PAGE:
A random collection of incidents at school and at home, my own natural curiosity, a book recommendation from a friend and a topping of maternal instincts.
I’ve spent a significant amount of my time over the last 8 weeks or so thinking back on 6 years of Tommy. There are so many things that we didn’t think a whole lot of as we encountered them over the years. We hadn’t really ever stopped and put them all together.
Tommy is always on the go. He is an energetic boy.
Tommy often struggles with seeing a task through to completion.
Tommy is a sensitive boy. He cries easily when his feeling are hurt.
Tommy is encourageable. When a leader is present in a group of peers, he follows.
Tommy can be impulsive.
Tommy is hard to keep quiet. It seems as if there’s always something going on in his mouth.
Tommy does best when he knows what to expect.
That’s just the way our Tommy is.
For quite a while, I thought it was me. OK…not all of it…but I certainly thought that I was doing something wrong. I thought that surely I should be able to keep my child in line. After Anna was born, and we saw how different she is from her big brother, I started to feel a bit better about my abilities as a mother. But still, here we are with a 6 year old now, and I still feel like I haven’t quite figured out how to control my child.
Developmentally, there weren’t any major red flags. He learned to crawl before he learned to walk. He mastered walking the same month that he turned 1. Language wise, he hit his milestones too. If memory serves me right, he had a vocabulary of over 100 words by 18 months old. When he started Kindergarten last fall, I was worried about his emotional and social maturity. After all, he had only turned 5 a month before school started. I knew he was a very bright boy so I knew he would be fine academically. Kindergarten came and went without any major issues. Perhaps all my worrying was for nothing.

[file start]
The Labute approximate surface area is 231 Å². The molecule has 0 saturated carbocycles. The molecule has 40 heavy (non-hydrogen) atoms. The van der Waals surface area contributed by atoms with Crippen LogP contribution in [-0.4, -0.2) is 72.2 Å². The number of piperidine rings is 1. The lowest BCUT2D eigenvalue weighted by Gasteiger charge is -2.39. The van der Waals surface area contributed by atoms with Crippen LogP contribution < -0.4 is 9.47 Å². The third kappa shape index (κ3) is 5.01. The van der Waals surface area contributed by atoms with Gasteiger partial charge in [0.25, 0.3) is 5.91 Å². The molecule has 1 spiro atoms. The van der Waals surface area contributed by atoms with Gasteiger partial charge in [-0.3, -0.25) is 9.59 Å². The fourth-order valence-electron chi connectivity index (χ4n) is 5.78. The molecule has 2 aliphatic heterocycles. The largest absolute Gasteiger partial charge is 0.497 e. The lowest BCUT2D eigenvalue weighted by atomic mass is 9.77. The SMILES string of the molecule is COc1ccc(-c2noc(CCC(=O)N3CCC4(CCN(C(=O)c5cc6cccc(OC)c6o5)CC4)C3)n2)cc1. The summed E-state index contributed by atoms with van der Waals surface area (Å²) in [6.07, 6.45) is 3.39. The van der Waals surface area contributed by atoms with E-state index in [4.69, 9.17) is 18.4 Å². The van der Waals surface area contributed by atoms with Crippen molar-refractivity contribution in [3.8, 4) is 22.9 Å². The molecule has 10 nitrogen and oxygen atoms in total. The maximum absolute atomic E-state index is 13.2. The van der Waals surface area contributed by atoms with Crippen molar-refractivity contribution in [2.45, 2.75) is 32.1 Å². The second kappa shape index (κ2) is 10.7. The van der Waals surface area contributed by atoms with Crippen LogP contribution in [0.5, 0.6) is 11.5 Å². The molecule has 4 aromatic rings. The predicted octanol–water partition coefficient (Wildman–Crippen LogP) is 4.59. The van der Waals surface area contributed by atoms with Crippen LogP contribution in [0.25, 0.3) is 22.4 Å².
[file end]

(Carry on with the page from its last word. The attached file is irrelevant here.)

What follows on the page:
Fast forward to first grade. The transition has been difficult for Tommy. Sure, I underestimated the challenges that would come with the transition to 1st grade. But is that really all there is to it? My maternal instinct told me that there was more to it. I spoke with some friends who told me to go with my gut. I spoke with some of Tommy’s teachers from daycare and they understand where I’m coming from. I spoke with Tommy’s classroom teacher, but she wanted to “wait and see”. I spoke with the school social worker, but he simply wanted to try to extinguish undesirable behaviors one by one.
It was the book recommendation from my friend that really put some momentum into this effort. Her daughter was diagnosed years ago with Sensory Integration Disorder (AKA: Sensory Processing Disorder). I’ve known this for a long time, but I’ve never really had a grasp of what that means. We were actually speaking in a very general sense about kids, behavior and school. I believe we were talking about resources for more information. She said to me “If you have a child with Sensory Integration, there’s a book to read. Its called The Out-of-Sync Child.” After she said this, I was really just curious about what this was. The next day, I looked up the book online and read some other related links. Before I even had the book in my hand, I knew I had found something.